•    Anonymous said… My son is is the same as far as boundaries, when he plays with other kids we have to remind him to back up because he will talk (very loudly) into their face instead of to it. @ Jessica, you're absolutely right, what is accepted at 5 won't be at 8. I know my son also won't understand when someone is being mean to him. You guys gave me lots of food for thought and I really appreciate your input :).
•    Anonymous said… My son loves being with other children but just doesn't seem to know how to play WITH them. He orders them around and expects to play all games his own way. Every year seems to get harder as the social gap between the kids getts wider. In his defense he is starting to learn more and more social ideas though doesn't seem to understand why we do them.
•    Anonymous said… Ryan was diagnosed HFA/Asperger's and he is how you guys describe. He loves people, but has no social "skills" -- he can't tell when people don't want to play with him or talk to him. He tries to hug on perfect strangers in stores and such. He is bossy with HOW games are played (everyone has to follow his rules or they can't play anywhere near him). I don't think that this type of social behavior is uncommon at all for Aspies. Many areas of documentation explain this as fairly typical Asperger's behavior... it's one of the determining factors that separates it from other areas on the spectrum. They generally WANT friends, they just don't know HOW to make them, where other auties are more or less oblivious to everyone else around them. What seems to happen as the children get older and the social gap becomes larger and your Aspie son is still quoting comic books and Star Wars characters when all the other boys are chasing girls, they become less social. They learn that the other kids don't want to do the things they want to do, and then they begin to focus less on the social interaction.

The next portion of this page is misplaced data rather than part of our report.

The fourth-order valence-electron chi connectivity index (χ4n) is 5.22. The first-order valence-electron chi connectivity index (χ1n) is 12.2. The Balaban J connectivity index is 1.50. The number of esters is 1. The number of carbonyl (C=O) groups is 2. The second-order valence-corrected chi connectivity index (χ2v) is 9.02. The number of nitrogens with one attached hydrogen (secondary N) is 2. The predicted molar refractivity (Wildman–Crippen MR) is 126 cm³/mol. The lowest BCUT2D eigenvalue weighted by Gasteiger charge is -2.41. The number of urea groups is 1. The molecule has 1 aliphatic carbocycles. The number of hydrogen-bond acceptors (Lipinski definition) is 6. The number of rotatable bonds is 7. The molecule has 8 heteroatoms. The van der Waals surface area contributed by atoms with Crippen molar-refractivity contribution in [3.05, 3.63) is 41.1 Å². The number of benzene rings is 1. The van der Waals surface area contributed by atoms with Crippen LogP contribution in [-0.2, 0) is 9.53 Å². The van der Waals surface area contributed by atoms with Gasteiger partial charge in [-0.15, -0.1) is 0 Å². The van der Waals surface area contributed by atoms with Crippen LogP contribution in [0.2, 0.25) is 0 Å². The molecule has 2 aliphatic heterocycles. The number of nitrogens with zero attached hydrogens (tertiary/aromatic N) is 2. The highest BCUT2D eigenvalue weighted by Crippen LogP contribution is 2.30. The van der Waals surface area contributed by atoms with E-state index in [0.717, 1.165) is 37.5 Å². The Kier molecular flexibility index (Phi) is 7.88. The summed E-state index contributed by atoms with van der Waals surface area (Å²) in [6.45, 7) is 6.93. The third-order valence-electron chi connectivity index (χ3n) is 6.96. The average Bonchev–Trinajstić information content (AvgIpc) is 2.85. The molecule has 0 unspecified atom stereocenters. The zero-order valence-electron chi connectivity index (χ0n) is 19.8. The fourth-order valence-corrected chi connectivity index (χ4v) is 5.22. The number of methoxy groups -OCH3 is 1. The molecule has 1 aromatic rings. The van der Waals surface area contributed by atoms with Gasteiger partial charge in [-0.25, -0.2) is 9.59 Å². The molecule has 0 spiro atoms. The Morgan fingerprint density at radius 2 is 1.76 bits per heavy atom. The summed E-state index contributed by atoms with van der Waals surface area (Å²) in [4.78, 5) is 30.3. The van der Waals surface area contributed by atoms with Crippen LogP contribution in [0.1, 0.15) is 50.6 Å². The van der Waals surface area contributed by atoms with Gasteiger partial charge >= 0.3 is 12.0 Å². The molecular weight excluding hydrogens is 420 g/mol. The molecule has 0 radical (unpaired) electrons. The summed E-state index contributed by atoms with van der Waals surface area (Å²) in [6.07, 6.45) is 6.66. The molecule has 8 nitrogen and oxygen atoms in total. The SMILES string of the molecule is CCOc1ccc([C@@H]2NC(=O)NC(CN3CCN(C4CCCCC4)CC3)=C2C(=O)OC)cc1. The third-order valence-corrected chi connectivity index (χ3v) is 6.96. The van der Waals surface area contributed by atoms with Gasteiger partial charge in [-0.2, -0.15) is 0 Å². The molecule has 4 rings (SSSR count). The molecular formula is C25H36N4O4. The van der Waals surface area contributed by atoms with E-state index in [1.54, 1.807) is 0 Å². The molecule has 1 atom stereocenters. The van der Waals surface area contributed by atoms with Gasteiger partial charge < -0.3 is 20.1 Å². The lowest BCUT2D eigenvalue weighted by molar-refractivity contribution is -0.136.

•    Anonymous said… This summer we sent them to "social skills camp" for the summer (so they could both learn), where the whole focus was on learning those skills - they are teaching the "how to" very systematically. Rome wasn't built in a day, but after 6 weeks we've seen improvement. 

*    Anonymous said... My 5 year old Aspie has all the tell tale signs of Asperger's syndome, to the point where it seems like everything I've ever read was written with him in mind. Except for one key difference...my son is extremely social. He is very popular among other kids, they almost fight for his attention. They love the fact that he can recite comic books word for word, and remembers the names of even the most obscure Star Wars characters, and because he is a people pleaser he will share anything he has to maintain the friendship. He worries very much about how other kids see him and trys obsessively to fit in. I know all children with Asperger's syndrome are different, but my question is, is this very uncommon in Asperger's? I feel people "don't believe" he is on the spectrum because of his social skills.